Here’s what I love about this small university town I’ve lived in so long: the townies. Half are university professors and staff, and half work the businesses and services of our tree-lined, brick-paved uptown with its intersecting Main Street and High Street. We pretty much know and trust each other, whether we are one of the tree-hugging progressives (probably the majority of town residents) or the often more conservative bunch from the surrounds. We know each other. We look out for each other.
Here’s a small example: last summer my four-year-old grandson used the rung of a fragile dining chair as a personal launching pad. He was shocked and very upset when it broke. Actually, the wood splintered, which he tearfully assumed was a permanent and serious problem. “We’ll get it fixed,” I reassured him. I knew I could stick the chair in my car and run it to John down at the local Ace. John, as townies know, is a good guy who does stuff like woodworking on the side. It did take him a whole day to get to it, and he did grossly overcharge me ($5.00) but it’s perfect now, and I guess it was fair because he also fixed the joints, polished the chair and told me how to take better care of the wood in addition to suggesting that we get Andrew a suitable trampoline.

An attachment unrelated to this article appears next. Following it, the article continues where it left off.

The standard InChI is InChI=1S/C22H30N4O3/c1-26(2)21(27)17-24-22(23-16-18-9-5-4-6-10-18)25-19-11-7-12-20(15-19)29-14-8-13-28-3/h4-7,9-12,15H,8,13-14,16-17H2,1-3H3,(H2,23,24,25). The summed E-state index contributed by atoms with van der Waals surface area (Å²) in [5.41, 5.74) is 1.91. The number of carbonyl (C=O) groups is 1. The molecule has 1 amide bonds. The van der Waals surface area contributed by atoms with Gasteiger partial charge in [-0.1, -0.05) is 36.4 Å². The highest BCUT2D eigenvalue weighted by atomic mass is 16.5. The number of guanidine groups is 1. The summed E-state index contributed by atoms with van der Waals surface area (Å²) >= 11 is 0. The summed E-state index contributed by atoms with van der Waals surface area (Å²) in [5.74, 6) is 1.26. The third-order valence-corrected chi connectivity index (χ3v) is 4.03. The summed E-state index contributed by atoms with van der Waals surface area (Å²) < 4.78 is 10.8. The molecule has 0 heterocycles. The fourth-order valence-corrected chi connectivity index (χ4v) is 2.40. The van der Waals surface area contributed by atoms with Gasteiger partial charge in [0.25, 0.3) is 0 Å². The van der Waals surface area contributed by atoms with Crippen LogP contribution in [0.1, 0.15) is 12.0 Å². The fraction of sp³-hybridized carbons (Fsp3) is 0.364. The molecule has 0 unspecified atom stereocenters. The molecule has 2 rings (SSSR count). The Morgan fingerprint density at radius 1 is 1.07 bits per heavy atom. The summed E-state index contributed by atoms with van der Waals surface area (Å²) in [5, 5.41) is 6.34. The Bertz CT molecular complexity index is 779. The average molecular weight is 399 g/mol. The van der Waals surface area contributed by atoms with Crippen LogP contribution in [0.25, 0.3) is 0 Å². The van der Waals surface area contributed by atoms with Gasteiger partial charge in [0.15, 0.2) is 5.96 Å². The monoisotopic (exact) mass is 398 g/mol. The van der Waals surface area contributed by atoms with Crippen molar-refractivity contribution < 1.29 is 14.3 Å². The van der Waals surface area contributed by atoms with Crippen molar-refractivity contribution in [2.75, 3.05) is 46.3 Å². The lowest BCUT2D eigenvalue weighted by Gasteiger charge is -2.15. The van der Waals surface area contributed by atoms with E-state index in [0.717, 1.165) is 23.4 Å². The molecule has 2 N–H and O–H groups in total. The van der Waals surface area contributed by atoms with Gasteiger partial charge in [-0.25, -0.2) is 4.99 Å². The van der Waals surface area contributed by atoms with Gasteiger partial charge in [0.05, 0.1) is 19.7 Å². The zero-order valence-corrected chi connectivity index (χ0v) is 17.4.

Today I went into the post office where Kim and Carey are the smart, funny women who really run the place. They are always telling me the safest and/or quickest and/or cheapest way to send something, and their advice is always sound. Today I had a sympathy card for a friend in my exercise class whose husband died suddenly. Her phone is unlisted, and I don’t know her address. I took it to Carey and said, “Hey, Carey, I’m pretty sure she lives on Contreras. Can you ask the mail carrier if I’m right?”
“Sure,” she said, and took the stamped envelope with my friend’s name on it to the back. A minute later she returned to the counter without the card. “Yep. Done. He’s got it.”
See my point? I don’t mean to romanticize; I admit we have a limited choice of restaurants, and there’s no mall. Also no movie theater. Of course we have problems, too. Every locale does, I imagine. We work ours out. And we have fifteen miles of spectacular nature trails with creeks and ponds, great free concerts in the uptown park every Thursday night all summer, the cultural advantages of the university, and there are trees and flowers everywhere. Schools are good. Our children are safe. But it’s really the people. We know each other.
Is there something positive you can tell us about where you find yourself? Please mention it in Comments. These days we can all stand to hear about anyplace people work together with basic trust and good will.